I prefer to keep my model portfolios for DIY clients very simple and plain-vanilla (this decision was a direct result of working with many DIY investors in the past).

      Volatility risk for Canadian value stocks has been lower than the S&P/TSX Composite Index over the measured periods, so it was no surprise to see that these funds also had lower volatility than the index since their inception.

  13. Tristan 22/01/2015 at 3:03 pm #

    Bernie, the point is that when you want to see if an active manager has outperformed, after fees, an index fund or ETF, obviously you must make an apples to apples comparison. When Justin performed a regression analysis on the active funds he found there was a significant value tilt. Therefore it only makes sense to compare the active funds with a value index, in this case the DJ Select Value Index. Putting it the other way round, if you were investing money today, and were considering, say, the Mawer Fund, given that this fund had underperformed the DJ Select Value Index over the last 10 years by almost 1%, would you put your money with Mawer, or an ETF that tracked the DJ Select Value Index?

    • Ken 23/01/2015 at 12:02 am #


      I think I finally understand what this entire post was about after reading your last response to Bernie. I think many of us beginners are first, confused what this term “value tilt” means. A tilt be definition, might be a bias. But what is “value” then? (many of us don’t understand this as a financial term.) And ultimately, what’s the big deal with a “value tilt”?

      If what you say is true, I think many of us do not understand there are also many “indices” around. Including one called a “value index”. I think many of us think that a Canadian equity index ETF or fund should simply track THE Canadian equity index (let’s say the S&P/TSX Composite). Many of us didn’t realize there are also such a thing as a “DJ Select Value Index”.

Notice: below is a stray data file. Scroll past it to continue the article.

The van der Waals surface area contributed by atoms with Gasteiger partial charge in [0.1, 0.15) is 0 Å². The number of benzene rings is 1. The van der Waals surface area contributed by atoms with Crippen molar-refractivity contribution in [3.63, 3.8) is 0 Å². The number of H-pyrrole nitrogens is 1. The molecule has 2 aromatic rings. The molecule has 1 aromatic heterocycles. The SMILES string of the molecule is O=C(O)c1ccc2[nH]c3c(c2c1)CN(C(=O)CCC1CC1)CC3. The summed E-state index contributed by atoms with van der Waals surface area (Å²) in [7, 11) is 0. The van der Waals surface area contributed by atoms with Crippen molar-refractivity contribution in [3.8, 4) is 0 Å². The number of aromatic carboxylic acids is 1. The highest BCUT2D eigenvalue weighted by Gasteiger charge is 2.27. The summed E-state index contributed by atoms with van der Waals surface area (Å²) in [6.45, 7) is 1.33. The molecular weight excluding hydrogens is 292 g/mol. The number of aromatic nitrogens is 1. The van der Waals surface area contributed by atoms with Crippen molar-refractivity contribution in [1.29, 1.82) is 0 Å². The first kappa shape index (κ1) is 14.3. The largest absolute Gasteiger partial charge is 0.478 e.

• Tristan 23/01/2015 at 8:43 pm #

        Ken, a value tilt is owning an ETF containing value stocks (stocks screened for various metrics such as low price to book ratio). Historically, value stocks have outperformed growth stocks over the long term, but with greater risk. However there can be long periods when they underperform. Having some of your equity allocation in a value ETF is a value tilt. However, this makes your portfolio more complicated to manage. There is a huge value in keeping it simple, so especially for someone starting out, and maybe for always, I think it’s better to go with just total market ETFs as described at Canadian Couch Potato.

  14. Bernie 23/01/2015 at 2:48 am #


    Lets not get carried away. The “DJ Select Value Index” may show it outperformed Mawer Canadian Equity Fund in one time frame, that being June 30, 1997 (inception date of index) to current. Interestingly, this index failed miserably, by a very wide margin, in every other time frame when compared to the Mawer fund. That said, you can not buy an index. I can only find one ETF that tracks this index, that being “iShares Canadian Value Index ETF (XCV). XCV has only been around since Nov 6, 2006 (8 years) as opposed to Mawer Canadian Equity Fund which originated on June 3, 1991 (23.5 years).